Horst Seehofer: German politician (CSU), Prime Minister of Bavaria (1949-) | Biography, Facts, Information, Career, Wiki, Life
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Horst Seehofer
German politician (CSU), Prime Minister of Bavaria

Horst Seehofer

Horst Seehofer
The basics

Quick Facts

Intro German politician (CSU), Prime Minister of Bavaria
A.K.A. Horst Lorenz Seehofer, Horst Seedogan
Is Politician
From Germany
Field Politics
Gender male
Birth 4 July 1949, Ingolstadt
Age 73 years
Spouse: Karin Seehofer
The details (from wikipedia)


Horst Lorenz Seehofer (born 4 July 1949) is a German conservative politician (CSU). He served as the Federal Minister for Health and Social Security from 1992 to 1998 and as the Federal Minister of Food, Agriculture and Consumer Protection in the cabinet of Angela Merkel from 2005 to 2008. In October 2008 he became chairman of the CSU and Minister President of Bavaria. In 2011/12 he served as President of the Bundesrat.
He is married to Karin Seehofer.

Early life and education

After secondary school, Seehofer started working as an errand boy in the local administration in Ingolstadt.

Political career

Federal Minister and Member of the Bundestag

Seehofer served as member of the Lower House of the German Parliament (Bundestag) in Germany from 1980. He was Federal Minister for Health and Social Security from 1992 to 1998 in the cabinet of Chancellor Helmut Kohl.

In 1993, Seehofer ordered that Germany's 117-year-old Federal Health Agency be dissolved following a review of how the government in the 1980s handled the cases of thousands of hemophiliacs who were infected through blood contaminated with H.I.V. The Health Ministry took over the agency's responsibilities. Also, Seehofer announced that Germany would contribute to an emergency fund for victims of the scandal. In the context of the crisis, he came under considerable pressure to resign.

Seehofer became deputy chairman of the CDU/CSU parliamentary group of the Bundestag in October 1998, which was led at the time by Wolfgang Schäuble. He served as Health Minister Ulla Schmidt’s counterpart in negotiating the cross-party healthcare bill of 2003. Because of his disagreement with CDU leader Angela Merkel on flat-rate contributions (Gesundheitsprämie) to the federal health insurance he resigned from his post on 22 November 2004 but remained the deputy chairman of the CSU and kept his mandate. After joining the Bundestag Seehofer kept his mandate as a directly elected delegate (Direktkandidat) from his Constituency Ingolstadt. At the 2005 federal election he received 65.9 percent of the votes in his district. Seehofer was appointed Federal Minister of Food, Agriculture and Consumer Protection in the cabinet of Angela Merkel and stayed in office from 2005 to 2008.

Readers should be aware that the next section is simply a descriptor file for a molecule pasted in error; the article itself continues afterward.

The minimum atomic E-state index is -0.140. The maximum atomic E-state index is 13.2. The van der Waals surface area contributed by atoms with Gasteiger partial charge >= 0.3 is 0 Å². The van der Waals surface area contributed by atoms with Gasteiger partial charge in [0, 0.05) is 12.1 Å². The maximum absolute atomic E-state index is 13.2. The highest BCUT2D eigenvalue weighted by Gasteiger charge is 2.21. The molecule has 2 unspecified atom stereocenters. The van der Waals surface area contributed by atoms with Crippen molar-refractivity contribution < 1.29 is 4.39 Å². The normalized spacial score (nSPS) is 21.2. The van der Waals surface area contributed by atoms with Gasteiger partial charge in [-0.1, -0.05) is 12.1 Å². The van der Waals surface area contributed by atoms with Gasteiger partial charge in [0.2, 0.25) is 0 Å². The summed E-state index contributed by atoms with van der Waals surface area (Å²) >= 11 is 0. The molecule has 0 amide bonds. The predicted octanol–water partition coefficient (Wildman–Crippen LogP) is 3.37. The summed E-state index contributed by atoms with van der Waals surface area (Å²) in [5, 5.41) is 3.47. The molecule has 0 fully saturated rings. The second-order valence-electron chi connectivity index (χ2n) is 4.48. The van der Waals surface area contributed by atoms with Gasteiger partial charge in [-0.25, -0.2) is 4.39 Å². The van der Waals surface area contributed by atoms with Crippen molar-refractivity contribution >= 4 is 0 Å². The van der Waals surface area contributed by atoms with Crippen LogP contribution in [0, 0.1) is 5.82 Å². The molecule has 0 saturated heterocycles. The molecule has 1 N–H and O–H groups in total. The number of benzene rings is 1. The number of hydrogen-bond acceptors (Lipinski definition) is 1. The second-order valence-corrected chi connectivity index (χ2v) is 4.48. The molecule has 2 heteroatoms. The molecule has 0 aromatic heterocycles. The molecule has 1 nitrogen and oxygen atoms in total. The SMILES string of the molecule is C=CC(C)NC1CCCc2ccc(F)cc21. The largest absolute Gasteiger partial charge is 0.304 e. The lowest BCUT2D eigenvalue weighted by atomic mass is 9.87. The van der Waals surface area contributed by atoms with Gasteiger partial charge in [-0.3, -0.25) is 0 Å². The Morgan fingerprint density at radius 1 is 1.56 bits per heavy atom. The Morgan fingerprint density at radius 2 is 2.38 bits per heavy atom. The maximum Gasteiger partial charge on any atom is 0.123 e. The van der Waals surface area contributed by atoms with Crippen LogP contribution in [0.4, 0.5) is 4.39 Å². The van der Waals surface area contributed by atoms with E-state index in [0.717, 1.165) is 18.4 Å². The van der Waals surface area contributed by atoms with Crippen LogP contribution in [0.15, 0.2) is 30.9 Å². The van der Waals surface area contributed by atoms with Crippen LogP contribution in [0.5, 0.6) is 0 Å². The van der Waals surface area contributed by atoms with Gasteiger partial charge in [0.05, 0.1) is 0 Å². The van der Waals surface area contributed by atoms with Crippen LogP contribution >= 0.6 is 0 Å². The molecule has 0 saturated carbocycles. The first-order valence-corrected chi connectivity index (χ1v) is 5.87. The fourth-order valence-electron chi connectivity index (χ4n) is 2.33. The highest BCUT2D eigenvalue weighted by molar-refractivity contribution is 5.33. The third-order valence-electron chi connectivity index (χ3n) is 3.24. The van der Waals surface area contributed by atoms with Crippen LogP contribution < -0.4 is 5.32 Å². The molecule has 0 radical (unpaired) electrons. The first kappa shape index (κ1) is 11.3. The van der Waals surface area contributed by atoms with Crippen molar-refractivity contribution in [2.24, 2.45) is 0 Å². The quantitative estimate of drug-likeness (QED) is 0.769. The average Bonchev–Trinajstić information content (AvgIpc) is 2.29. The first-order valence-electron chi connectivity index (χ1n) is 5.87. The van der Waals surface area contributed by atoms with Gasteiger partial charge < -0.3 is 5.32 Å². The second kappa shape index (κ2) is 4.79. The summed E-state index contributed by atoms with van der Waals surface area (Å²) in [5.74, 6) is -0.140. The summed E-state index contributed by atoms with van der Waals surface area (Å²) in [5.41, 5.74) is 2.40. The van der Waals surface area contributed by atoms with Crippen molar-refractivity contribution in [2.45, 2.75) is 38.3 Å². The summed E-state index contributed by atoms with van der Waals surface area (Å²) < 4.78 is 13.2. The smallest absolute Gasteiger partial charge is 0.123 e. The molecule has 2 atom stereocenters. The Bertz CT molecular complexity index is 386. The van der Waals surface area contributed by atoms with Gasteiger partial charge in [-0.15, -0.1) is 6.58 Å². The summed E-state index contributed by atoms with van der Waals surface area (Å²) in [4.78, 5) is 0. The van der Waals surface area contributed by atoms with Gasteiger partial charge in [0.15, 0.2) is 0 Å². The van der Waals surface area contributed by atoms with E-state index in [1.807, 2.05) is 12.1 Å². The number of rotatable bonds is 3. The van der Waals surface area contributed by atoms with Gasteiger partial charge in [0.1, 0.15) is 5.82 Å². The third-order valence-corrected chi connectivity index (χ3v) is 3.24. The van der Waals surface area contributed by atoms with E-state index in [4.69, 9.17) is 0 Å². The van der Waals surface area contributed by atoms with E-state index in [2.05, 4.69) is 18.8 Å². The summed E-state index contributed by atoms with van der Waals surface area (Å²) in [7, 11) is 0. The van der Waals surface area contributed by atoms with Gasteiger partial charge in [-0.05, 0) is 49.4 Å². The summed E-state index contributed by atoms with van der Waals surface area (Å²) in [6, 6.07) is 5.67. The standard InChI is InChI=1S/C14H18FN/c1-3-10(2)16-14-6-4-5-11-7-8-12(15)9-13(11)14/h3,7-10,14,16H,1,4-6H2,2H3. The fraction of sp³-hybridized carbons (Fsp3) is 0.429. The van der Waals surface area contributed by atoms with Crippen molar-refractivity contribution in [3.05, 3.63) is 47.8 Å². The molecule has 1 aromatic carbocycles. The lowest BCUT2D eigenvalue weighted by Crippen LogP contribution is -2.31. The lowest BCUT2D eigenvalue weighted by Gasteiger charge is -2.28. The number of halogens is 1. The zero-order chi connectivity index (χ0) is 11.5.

Minister-President in Bavaria

After his party lost more than 17% of the popular vote in the Bavarian state elections of 2008, incumbent Minister-President Günther Beckstein and Chairman of the CSU, Erwin Huber, announced their resignations. Seehofer was quickly proposed as their successor. At a party convention on 25 October he was affirmed as the new Chairman of the CSU with 90% of the votes, and on 27 October he was elected Minister-President by the Landtag with votes from the Free Democratic Party, forming the first coalition government in Bavaria since 1962.

During the term 2011–2012, Seehofer served as President of the German Bundesrat. As such, he acted as Acting President of Germany between Christian Wulff's resignation on 17 February 2012 and the election of Joachim Gauck on 18 March 2012.

Under Seehofer's leadership, the State of Bavaria took to the Federal Constitutional Court in 2012 in order to dispute the legality of Germany's post-World War II system of financial redistribution among the country's 16 states. Bavaria, a beneficiary of the system until 1988, had paid more in 2011 than it got out in the 40 years it was a net recipient. The State of Hesse, another per-capita contributor, joined the lawsuit.

Also under Seehofer’s leadership, the CSU won an absolute majority in the 2013 state elections, heralding strong momentum for the conservative parties in the federal elections the following week. Together with Angela Merkel and Sigmar Gabriel, he later led the negotiations to form a coalition government on the national level. In late 2013, Seehofer won a record 95.3 percent of the party's votes to continue as chairman.

In early 2015, under pressure from younger rivals, Seehofer announced he would retire at the next regional election in 2018. Later that year, when was chosen the fifth time as leader of the CSU, he received 87.2 percent of the vote, some 8 percent down on the result he achieved in 2013. In August 2016, Seehofer said he may break with party unity and run a separate campaign in the 2017 national elections, a move widely seen as an effort to keep pressure on Merkel to shift to a more restrictive refugee policy in the European migrant crisis.